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Dollar and Euro Currency

It was yet another topsy-turvy session in Europe yesterday as Italian politics, or the lack thereof, threatened any semblance of stability that Greek politicians had worked toward over the weekend. There have been frequent calls for Berlusconi’s resignation before yesterday but according to sources the PM was meeting with family to decide his future. This caused risky assets to rally; it must feel bad enough when you’re a company CEO and you leave and the company’s share price rises but what about all world markets gaining ground on the belief you’re about to quit? Anyway, he has not resigned yet and the marker will be watching the outcome of a vote in the Italian Chamber of Deputies on last year’s budget report to gauge how much support remains for the PM. Investors also await news out of Athens on who will lead the new unity government.

Fundamentals from the EU remained weak yesterday as well with retail sales falling by 0.7% in the month of September with a big drop in non-food sales suggesting that continental consumers are simply only buying what they need at the moment. German industrial production was also horrific with the activity falling to the lowest since February 2009. This goes along with our belief that the Eurozone is in recession already as evidenced by the poor consumer and business activity levels of the past few week. For more on this you can see an interview I did with CNBC yesterday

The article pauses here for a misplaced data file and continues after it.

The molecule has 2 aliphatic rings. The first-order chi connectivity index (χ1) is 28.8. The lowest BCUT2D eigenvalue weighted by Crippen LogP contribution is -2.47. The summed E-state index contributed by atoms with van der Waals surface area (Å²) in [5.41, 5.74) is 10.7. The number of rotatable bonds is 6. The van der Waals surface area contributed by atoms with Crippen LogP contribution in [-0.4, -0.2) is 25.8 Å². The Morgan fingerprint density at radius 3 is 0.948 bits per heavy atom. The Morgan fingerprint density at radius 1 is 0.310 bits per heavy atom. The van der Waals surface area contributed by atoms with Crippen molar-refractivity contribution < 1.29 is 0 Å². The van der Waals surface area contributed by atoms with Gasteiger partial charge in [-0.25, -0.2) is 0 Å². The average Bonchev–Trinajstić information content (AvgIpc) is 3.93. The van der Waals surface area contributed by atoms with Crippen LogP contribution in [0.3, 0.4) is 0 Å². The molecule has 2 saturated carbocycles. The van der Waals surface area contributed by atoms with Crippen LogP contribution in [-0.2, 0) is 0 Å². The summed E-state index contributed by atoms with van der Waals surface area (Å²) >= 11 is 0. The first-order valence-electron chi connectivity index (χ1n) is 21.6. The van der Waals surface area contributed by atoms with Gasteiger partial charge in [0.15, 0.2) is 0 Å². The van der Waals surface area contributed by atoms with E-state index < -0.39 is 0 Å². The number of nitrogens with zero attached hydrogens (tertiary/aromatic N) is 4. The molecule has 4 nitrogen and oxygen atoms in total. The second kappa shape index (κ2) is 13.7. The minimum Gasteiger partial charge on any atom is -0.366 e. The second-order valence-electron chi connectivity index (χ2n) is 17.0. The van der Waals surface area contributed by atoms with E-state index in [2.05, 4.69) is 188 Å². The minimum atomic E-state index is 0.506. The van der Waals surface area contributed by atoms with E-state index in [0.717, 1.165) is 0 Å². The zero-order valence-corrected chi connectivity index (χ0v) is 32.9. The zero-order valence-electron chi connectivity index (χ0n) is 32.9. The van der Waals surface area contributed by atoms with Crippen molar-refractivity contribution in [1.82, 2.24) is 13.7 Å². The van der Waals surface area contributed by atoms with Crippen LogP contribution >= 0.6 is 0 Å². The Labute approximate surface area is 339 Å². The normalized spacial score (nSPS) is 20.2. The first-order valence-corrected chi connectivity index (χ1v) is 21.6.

Today is all about the UK. Overnight we received two pieces of poor data, one from retail, one from the housing market. The British Retail Consortium’s indicator of like-for-like sales fell by 0.6% against a -0.2% expectation while the Royal Institute of Chartered Surveyors’ latest survey showed that UK homeowners were showing ‘realism’ in an attempt to sell properties. Activity levels have nudged upwards however these are the key house buying times as everyone tries to get settled before Christmas. The key will be whether the Bank of England’s commitment to loose monetary policy will keep this demand buoyant or whether it will fall off. There are other factors affecting housing demand as well such as fears over the Eurozone and bank lending issues.

The Bank of England decision is this Thursday and they are expected to keep the status quo following the surprise increase in asset purchases last month.

The releases during the European session today are expected to show a slight slip in manufacturing production that’ll go hand in hand with the run of poor manufacturing PMIs that we have seen over the past quarter and will increase fears that a double-dip recession is round the corner. Even so, GBP continues to find itself at buoyant levels versus EUR and USD.

There are a shedload of European auctions today (Greece, Austria, the Netherlands and Belgium) and given the increases we are seeing elsewhere we expect that the contagion will shift to these nations if they haven’t seen it already.

Indicative Rates Sell Buy
GBPEUR 1.1658 1.1678
GBPUSD 1.6056 1.6081
EURUSD 1.3757 1.3780
GBPJPY 125.23 125.52
GBPAUD 1.5544 1.5572
GBPNZD 2.0161 2.0190
GBPCAD 1.6306 1.6335
NZDUSD 0.7953 0.7974
GBPZAR 12.73 12.78
USDZAR 7.9256 7.9602
GBPPLN 5.0784 5.1036
EURJPY 107.25 107.51

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